In June, the films “Harry Potter and the Philosopher’s Stone” and “Harry Potter and the Chamber of Secrets” will be screened at the Grand Theater while a 70-member orchestra plays their soundtracks. This film concert will be held four times between June 1 and 2 at the Grand Theater. Tickets range from 30,000 won to 120,000 won.

Ballerina Kim Joo-won will get rid of her pointe shoes and show off her tango skills from July 11 to 14 at Sejong’s S Theater. The former principal dancer of the Korea National Ballet, Kim has been choreographing contemporary pieces to show off another side of her dancing capabilities. Tickets range from 30,000 won to 50,000 won.

In September, the renowned Staatskapelle Dresden will visit Korea for a concert under the baton of Korean maestro Chung Myung-whun and accompanied by pianist Kim Sun-wook. The show is the orchestra’s first visit to Korea in four years. The concert starts at 8 p.m. and tickets range from 50,000 won to 200,000 won.

This year marks the 30th anniversary of diplomatic ties between Korea and Hungary, and the Sejong Center for the Performing Arts is taking part in the celebration. On Oct. 18 at the Grand Theater, there will be a “Night of Hungarian Music,” introducing the beautiful music and culture of Hungary. According to the center, Hungarian music is characterized by Gypsy music and the country also has produced many international musicians including Liszt, Erkel, Bartok and Kodaly. The concert will present the works of these great Hugarian composers. The concert starts at 7:30 p.m. and tickets range from 50,000 won to 110,000 won.

For Christmas, a unique classical music concert “Merry CATrismas & Happy Dog Year” will be staged from Dec. 24 to 29 for families to enjoy. Works about dogs and cats across genres will be presented to allow audiences celebrate their furry friends at the year’s end. Unfortunately, the four-legged companions will not be allowed in to enjoy the performance.

The Seoul Metropolitan Dance Theater’s popular modern dance show “The Topping” will also be staged in December. The show is popular for being a “participatory performance” which requires the audience to join the performers on stage and dance. The show will be staged from Dec. 5 to 7 at the S Theater and tickets are priced at 20,000 won.

On Dec. 7, the Seoul Metropolitan Youth Traditional Music Ensemble will stage “Spirits’ Homecoming, Unfinished Song” for the first time. This performance is a stage version of director Jo Jung-rae’s film “Spirits’ Homecoming” (2016), shedding light on Kang Il-chul who was forced to work as a comfort woman by the Japanese military. The concert starts at 5 p.m. and tickets range from 30,000 won to 40,000 won.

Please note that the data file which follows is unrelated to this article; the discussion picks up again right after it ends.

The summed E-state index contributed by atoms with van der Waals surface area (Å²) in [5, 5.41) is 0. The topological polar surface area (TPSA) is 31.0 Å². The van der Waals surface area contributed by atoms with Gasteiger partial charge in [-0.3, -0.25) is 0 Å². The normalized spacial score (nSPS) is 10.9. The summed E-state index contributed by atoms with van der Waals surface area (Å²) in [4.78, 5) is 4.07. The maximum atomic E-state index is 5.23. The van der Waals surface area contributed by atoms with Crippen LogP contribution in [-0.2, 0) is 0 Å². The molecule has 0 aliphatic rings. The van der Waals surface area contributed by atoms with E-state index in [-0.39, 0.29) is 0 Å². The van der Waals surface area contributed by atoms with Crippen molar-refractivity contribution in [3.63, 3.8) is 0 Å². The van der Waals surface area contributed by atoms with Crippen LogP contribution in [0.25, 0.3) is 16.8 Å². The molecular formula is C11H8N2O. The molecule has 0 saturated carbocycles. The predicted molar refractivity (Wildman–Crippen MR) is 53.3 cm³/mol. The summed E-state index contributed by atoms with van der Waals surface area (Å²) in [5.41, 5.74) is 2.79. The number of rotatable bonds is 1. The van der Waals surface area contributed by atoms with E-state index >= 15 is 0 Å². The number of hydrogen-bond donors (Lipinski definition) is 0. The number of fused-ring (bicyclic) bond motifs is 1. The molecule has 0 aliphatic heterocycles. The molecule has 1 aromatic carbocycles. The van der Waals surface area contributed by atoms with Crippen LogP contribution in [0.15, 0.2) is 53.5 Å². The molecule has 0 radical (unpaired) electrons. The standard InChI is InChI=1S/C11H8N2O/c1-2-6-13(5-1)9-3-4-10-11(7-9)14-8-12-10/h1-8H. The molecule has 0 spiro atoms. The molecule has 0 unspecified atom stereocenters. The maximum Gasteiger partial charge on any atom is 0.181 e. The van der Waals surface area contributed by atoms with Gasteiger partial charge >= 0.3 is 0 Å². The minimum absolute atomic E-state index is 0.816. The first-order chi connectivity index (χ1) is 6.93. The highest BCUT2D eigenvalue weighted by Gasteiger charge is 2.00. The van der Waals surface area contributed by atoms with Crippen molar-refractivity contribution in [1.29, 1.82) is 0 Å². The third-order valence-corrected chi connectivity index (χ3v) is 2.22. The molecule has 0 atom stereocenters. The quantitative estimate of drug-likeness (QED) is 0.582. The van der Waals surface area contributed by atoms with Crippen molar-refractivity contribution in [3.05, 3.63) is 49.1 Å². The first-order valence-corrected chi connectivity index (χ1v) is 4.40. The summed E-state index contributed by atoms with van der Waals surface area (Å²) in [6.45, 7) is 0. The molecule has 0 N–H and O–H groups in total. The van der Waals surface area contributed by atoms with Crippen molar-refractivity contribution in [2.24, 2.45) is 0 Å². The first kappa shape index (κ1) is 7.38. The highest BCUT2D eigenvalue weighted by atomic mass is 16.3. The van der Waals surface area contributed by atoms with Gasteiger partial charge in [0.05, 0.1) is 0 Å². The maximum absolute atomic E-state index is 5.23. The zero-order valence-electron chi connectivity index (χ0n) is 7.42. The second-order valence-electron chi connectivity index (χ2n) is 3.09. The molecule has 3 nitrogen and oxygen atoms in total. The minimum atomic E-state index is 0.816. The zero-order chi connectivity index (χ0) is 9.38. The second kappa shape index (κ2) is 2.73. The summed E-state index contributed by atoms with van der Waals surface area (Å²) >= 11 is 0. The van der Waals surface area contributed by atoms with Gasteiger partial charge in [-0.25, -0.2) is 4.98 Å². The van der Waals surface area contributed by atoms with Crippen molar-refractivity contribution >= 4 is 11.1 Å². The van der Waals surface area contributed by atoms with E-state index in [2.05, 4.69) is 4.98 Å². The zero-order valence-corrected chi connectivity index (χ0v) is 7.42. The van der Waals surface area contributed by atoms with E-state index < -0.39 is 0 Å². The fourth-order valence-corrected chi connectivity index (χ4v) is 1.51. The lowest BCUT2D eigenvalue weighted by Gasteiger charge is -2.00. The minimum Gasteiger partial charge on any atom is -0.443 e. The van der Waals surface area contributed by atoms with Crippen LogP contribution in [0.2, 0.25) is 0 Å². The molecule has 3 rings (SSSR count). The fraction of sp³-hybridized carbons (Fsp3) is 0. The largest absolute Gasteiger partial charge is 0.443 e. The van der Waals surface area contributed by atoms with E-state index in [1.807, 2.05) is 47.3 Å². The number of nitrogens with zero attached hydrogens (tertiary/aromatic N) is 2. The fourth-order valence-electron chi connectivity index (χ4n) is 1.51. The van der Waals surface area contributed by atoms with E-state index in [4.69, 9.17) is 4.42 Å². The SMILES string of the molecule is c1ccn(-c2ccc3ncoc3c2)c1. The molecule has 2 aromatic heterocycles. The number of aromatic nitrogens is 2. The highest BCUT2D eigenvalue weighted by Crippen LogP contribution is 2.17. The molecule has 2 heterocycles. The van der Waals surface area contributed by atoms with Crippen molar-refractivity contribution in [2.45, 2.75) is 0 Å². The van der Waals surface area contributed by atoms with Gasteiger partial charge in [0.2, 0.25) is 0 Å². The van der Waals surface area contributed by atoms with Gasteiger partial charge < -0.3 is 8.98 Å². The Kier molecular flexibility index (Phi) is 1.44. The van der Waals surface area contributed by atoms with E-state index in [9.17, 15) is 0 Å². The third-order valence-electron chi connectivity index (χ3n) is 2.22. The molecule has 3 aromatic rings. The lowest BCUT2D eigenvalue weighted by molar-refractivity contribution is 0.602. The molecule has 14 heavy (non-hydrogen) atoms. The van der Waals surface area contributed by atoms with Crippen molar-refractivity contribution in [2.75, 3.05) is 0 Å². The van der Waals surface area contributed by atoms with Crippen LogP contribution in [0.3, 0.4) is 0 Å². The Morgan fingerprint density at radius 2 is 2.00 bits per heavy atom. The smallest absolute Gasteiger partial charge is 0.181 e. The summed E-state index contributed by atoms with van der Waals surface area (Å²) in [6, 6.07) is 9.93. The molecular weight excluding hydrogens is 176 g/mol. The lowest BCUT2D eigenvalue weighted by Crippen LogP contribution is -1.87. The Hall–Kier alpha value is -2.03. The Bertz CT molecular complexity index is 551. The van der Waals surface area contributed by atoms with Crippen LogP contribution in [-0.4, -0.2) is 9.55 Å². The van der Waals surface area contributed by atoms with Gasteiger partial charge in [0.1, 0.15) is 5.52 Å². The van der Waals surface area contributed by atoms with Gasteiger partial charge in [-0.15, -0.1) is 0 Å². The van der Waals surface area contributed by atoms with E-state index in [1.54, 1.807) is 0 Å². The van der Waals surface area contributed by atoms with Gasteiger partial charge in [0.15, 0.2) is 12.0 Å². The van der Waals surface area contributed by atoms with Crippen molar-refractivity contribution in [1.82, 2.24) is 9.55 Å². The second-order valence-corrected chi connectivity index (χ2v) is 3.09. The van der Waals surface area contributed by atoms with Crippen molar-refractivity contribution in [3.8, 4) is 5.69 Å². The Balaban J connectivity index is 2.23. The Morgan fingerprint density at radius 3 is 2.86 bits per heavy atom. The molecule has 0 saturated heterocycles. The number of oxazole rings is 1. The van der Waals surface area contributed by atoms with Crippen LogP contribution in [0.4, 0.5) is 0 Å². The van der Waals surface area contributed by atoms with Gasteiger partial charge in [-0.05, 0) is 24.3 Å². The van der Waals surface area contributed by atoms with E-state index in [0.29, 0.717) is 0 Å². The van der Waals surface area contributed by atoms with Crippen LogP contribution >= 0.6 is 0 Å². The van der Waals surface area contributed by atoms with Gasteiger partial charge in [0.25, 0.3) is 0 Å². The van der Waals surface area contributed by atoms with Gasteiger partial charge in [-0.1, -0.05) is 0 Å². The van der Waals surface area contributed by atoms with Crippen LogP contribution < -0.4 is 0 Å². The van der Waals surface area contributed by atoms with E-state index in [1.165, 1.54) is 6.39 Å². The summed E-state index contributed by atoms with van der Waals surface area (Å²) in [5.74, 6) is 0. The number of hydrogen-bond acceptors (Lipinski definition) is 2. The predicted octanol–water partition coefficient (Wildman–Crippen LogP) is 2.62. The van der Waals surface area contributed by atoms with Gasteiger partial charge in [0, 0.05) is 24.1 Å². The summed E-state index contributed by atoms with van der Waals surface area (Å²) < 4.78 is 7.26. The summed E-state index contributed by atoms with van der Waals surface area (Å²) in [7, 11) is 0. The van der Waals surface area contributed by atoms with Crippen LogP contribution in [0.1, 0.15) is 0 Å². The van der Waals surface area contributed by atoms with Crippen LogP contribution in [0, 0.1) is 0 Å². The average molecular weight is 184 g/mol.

As for package deals, there are two types available this year: the “My Way Package” and the “Theme Package.”

Those who chose the “My Way Package” can select 10 out of the 43 performances that will be staged this year and get 40 percent discount on tickets for those shows. The Mini Package option offers four performances of your choice at a 35 percent discount.

Meanwhile, the “Theme Package” offers four to five performances categorized under different themes. For example, those who get their energy seeing live performances can get the “Querencia Package,” which includes “five works that will heal your soul,” such as the opera “Werther,” the “Harry Potter and the Philosopher’s Stone” film concert, an orchestra concert by the Staatskapelle Dresden, the musical “Excalibur” and a “The Great Composer Series II Bruckner” classical music concert.

Those with kids can select the “Kids Package,” which includes “Disney in Concert,” “Beethoven’s Secret Note,” the musical “Annie” and “The Tempest,” which children five and over can enjoy.

Because the center opened the S Theater last year, it also created the “S Theater Package,” offering five performances that will be staged at the new theater this year, including “Rupadaejeon,” “Contemporary S Kim Joo-won’s Tango Ballet,” “The Fishman,” “The Topping” and “Merry CATristmas & Happy Dog Year.”

Ticket packages go on sale beginning tomorrow at 2 p.m., and will be available for 43 days only. They can be purchased at the center’s website www.sejongpac.or.kr or by calling (02) 399-1000.

Individual tickets for the upcoming performances and exhibitions will go on sale on Jan. 31.

BY YIM SEUNG-HYE [sharon@joongang.co.kr]